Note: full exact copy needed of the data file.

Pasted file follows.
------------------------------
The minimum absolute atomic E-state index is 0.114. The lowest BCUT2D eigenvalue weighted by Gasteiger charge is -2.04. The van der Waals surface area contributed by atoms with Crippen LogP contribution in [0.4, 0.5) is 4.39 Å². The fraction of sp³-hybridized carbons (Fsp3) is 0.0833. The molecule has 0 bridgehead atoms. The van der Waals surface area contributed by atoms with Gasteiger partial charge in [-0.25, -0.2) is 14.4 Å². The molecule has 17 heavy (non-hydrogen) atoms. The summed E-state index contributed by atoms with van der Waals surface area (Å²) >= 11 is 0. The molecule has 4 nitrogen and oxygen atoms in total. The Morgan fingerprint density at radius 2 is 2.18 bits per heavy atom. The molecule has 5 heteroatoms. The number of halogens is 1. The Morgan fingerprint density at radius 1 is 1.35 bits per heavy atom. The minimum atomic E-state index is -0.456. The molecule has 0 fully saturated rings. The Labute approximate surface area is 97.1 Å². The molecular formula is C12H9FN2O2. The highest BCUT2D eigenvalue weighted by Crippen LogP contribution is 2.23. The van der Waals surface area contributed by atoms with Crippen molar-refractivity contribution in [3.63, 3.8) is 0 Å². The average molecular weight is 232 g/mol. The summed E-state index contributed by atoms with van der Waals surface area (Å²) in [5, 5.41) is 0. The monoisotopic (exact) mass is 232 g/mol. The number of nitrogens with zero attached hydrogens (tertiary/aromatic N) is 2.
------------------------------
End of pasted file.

The minimum absolute atomic E-state index is 0.114. The lowest BCUT2D eigenvalue weighted by Gasteiger charge is -2.04. The van der Waals surface area contributed by atoms with Crippen LogP contribution in [0.4, 0.5) is 4.39 Å². The fraction of sp³-hybridized carbons (Fsp3) is 0.0833. The molecule has 0 bridgehead atoms. The van der Waals surface area contributed by atoms with Gasteiger partial charge in [-0.25, -0.2) is 14.4 Å². The molecule has 17 heavy (non-hydrogen) atoms. The summed E-state index contributed by atoms with van der Waals surface area (Å²) >= 11 is 0. The molecule has 4 nitrogen and oxygen atoms in total. The Morgan fingerprint density at radius 2 is 2.18 bits per heavy atom. The molecule has 5 heteroatoms. The number of halogens is 1. The Morgan fingerprint density at radius 1 is 1.35 bits per heavy atom. The minimum atomic E-state index is -0.456. The molecule has 0 fully saturated rings. The Labute approximate surface area is 97.1 Å². The molecular formula is C12H9FN2O2. The highest BCUT2D eigenvalue weighted by Crippen LogP contribution is 2.23. The van der Waals surface area contributed by atoms with Crippen molar-refractivity contribution in [3.63, 3.8) is 0 Å². The average molecular weight is 232 g/mol. The summed E-state index contributed by atoms with van der Waals surface area (Å²) in [5, 5.41) is 0. The monoisotopic (exact) mass is 232 g/mol. The number of nitrogens with zero attached hydrogens (tertiary/aromatic N) is 2.